• Analyze the customer complaint. Is a refund really necessary? Or is a repair or replacement a more viable option? Can you offer other options such as a voucher?
  • Refer to your business’s refund policy. Does the customer’s refund request satisfy the guidelines?
  • Based on your business’s finances, your business’s inventory and other factors, can you afford a refund? How much will this impact your business?
  • If you agree to refund the customer, would you be able to fulfil this request consistently if another customer uses the same approach?


By asking the right questions and understanding the problem from both perspectives, you’ll be able to come up with a strategy to handle a customer refund request without compromising your business.


Step Five: Resolving A Refund Request


H3:  How to (Politely) Say “No Refunds”


Not all situations warrant a refund. There are times you need to look at your business, stand your ground, and say no to an irate customer. The thing is, you can do this without further upsetting the customer.


  • Use a courteous but firm tone. Acknowledge the request for a refund, then let them know the actions that have been taken.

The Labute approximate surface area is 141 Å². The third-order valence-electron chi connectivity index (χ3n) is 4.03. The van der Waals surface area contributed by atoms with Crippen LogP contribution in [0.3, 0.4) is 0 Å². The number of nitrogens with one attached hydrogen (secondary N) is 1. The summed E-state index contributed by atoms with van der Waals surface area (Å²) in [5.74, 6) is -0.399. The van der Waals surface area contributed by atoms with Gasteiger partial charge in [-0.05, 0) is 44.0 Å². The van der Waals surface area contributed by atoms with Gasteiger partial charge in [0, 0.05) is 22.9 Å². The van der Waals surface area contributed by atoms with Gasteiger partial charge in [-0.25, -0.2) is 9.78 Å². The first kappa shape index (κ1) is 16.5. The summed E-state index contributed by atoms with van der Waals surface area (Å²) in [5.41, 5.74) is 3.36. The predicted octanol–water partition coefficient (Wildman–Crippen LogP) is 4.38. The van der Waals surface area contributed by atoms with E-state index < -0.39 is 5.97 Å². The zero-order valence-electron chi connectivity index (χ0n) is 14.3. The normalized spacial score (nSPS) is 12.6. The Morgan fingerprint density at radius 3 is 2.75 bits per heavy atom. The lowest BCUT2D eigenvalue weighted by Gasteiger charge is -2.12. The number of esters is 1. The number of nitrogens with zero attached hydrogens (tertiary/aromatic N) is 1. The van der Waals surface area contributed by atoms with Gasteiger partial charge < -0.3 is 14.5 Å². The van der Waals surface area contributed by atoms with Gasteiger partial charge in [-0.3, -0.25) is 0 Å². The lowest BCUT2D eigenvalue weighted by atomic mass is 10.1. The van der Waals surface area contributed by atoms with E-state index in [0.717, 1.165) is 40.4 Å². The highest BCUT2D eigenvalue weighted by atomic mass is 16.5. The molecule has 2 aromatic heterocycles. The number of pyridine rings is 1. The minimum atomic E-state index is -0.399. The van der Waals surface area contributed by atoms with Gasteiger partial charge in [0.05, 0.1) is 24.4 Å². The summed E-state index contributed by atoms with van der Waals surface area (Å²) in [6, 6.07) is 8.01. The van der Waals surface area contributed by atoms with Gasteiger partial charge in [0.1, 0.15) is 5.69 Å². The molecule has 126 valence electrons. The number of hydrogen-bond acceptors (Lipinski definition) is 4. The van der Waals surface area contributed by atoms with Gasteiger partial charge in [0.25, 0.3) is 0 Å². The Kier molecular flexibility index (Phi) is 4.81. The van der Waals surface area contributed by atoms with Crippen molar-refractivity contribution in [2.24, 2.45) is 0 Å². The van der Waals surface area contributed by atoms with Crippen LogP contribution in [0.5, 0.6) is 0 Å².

Example: “I have personally looked into the situation regarding your request” or “I brought this up with our manager where we reviewed the terms of your contract.”


  •  Be apologetic but be clear that the customer is not eligible for a refund. Most importantly, always give a clear reason why your business declined the refund. It’s better to cite a specific (and consistent) policy to justify your decision. 


Example: “We’re sorry to hear you’re unhappy with the appearance of your new turf. However, after reviewing your issue, we’ve decided not to issue a refund. The care instructions we provided clearly state that you need to stick to a strict watering schedule for two weeks after installation. Based on your explanation, you didn’t water the turf as required, which invalidates our warranty.”


  • Be sure to let the customer know you appreciate their business. Consider offering them a product or service of value as a gesture of goodwill. 


Example: “While we cannot provide you with a refund at this time, we do appreciate your business. We would like to offer a 20% discount on your next landscaping service with us.”

Do remember, however, that having an official “no refunds” policy is a no-no as per Australian Consumer Law. You’ll need to have a clear and legal reason why the customer isn’t eligible for a refund.


Refund Alternatives: How to Compensate An Unhappy Customer


Are refunds the only way to satisfy an unhappy customer? Of course not. As much as possible, you want to keep the money you’ve earned on the books and avoid making a loss on the job.